We all know the question everyone is asking: When is this nightmare going to be over?

Over the course of the past few weeks, I have been insistently discussing this with state and local officials. After asking the tough questions and deciphering the information, I wanted to share with the public what I have discovered as clearly as possible.

A lot of the discussion is around “predictive modeling.” These models are being used to estimate how many cases we will have and when the spread of the virus will peak. These estimates are important because they are being used to make decisions of how best to bolster our health facilities and how restrictive the stay at home orders should be.

The problem is that the models are really best estimates and they differ greatly depending upon assumptions and inputs made. For instance, the University of Washington IHME model shows that California will have a need for 470 ICU beds statewide. This estimate is well below our current capacity of ICU beds, which is a good thing. This model also shows cases of Coronavirus peaking this week, and then declining.

However, state modeling done by the CA Department of Public Health (CDPH) is projecting a much greater number of ICU beds needed through the month of May. But their range is also all over the map. For instance, for Butte County the 25th quartile of the modeling shows 18 ICU beds needed -- and the 75th quartile shows a need for 407 ICU beds! The median number of beds needed is 99. The difference in the “range” of this model is so wide as to almost tell us nothing. To make things even more convoluted, the state says this model will continue to hange.

Some respected public health doctors say that we should be looking closer at what is actually happening on the ground. These include Dr. Jeffrey Klausner, an epidemiology specialist at the UCLA Fielding School of Public Health and Dr. Rajiv Bhatia, a physician and health scientist who earned his MD at the Stanford University School of Medicine.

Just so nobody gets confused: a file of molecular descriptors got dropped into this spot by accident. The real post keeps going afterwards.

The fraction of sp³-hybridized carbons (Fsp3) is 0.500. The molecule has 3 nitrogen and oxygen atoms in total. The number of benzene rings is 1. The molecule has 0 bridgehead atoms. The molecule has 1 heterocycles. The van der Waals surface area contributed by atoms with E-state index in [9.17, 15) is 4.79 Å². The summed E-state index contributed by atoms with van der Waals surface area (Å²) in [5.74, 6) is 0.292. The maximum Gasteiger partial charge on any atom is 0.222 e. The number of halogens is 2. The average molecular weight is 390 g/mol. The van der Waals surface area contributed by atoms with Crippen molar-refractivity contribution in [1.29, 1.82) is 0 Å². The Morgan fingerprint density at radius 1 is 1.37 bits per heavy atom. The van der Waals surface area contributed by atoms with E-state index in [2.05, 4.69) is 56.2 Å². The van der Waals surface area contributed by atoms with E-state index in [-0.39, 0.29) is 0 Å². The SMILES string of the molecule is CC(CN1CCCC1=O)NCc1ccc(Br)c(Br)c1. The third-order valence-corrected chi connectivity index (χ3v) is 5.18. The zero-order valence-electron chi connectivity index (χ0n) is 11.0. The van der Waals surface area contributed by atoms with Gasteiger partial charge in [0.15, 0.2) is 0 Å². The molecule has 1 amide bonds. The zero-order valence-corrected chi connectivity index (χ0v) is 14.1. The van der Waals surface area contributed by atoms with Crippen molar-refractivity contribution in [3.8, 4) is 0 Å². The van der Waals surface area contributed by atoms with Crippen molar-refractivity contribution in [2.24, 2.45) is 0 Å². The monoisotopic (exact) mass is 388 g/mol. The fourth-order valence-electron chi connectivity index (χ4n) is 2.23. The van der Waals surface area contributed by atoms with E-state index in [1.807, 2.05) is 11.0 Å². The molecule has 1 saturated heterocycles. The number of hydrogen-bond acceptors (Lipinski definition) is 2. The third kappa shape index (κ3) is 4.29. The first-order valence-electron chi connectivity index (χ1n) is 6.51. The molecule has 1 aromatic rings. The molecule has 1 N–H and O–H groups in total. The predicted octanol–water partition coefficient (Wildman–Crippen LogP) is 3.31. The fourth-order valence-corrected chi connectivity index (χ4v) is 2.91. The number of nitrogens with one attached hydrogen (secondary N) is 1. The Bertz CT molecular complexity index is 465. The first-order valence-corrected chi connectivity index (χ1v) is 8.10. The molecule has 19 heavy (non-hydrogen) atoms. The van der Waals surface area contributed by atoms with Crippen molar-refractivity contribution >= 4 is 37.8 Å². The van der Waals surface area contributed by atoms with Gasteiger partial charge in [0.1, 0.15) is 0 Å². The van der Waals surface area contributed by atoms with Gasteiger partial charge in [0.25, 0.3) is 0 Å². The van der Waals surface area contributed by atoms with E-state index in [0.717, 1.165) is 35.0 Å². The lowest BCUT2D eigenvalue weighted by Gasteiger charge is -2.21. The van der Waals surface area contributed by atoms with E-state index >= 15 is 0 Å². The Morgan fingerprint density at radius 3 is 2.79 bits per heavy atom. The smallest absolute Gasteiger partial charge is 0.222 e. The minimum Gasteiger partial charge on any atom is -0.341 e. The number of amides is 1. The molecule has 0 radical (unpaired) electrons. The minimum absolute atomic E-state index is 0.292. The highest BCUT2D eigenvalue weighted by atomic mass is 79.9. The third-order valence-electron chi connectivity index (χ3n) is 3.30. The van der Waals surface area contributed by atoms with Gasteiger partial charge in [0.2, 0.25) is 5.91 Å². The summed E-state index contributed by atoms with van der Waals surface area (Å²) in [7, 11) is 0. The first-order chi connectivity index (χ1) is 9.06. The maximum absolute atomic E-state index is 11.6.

They say it would be better to base decisions using real time trends in hospitalization data, rather than predictive modeling.

I can tell you that as of Friday, there are no confirmed COVID-19 patients in an ICU bed in the six-county Assembly district I represent. Acute hospital admissions are down about 40 percent at Rideout in Marysville. The Enloe daily census is hovering around 135, which is far below normal. These figures also call into question the accuracy of the state’s modeling projections.

I agree there is risk to opening up too early, but there is also risk of opening too late. It is not a “safe” bet to stay locked down. In addition to the economic havoc, there are increases in cases of domestic violence, child abuse, suicide, etc. Lost jobs and poverty are linked to health declines, drug addiction, and death.

Then there is the impact to healthcare. Many doctors have had to close down their regular practices. Hospitals have cut themselves to only essential emergency medical services. This has cost them millions of dollars in revenue. They will not be able to sustain this hit for a long period of time. Our rural hospitals are especially struggling and may not recover. And we cannot get through this crisis without a sustainable healthcare network.

There remains no consensus in the public health world for how exactly we should open up our economy.

Dr. Klausner and Dr. Bhatia have recommended opening up rural areas like ours that have a low number of cases and hospitalizations. Their strategy would ramp up restrictions only if we see higher hospitalization rates or if testing indicates a spread of the virus. The Governor and CDPH appear to favor a slower phased process of opening up.

No matter what, the implications of this pandemic and our response will be with us for years to come. So it’s important that we get this right.

Bottom line: we need a reasoned, scientific approach to opening up that balances the real public health threats on both sides of the stay at home orders. In order to do that, we need to be making decisions with good data. 

 

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(Assemblyman James Gallagher, Republican of Yuba City, represents the 3rd Assembly District, which encompasses all of Glenn, Sutter, Tehama and Yuba counties as well as portions of Butte and Colusa counties.)

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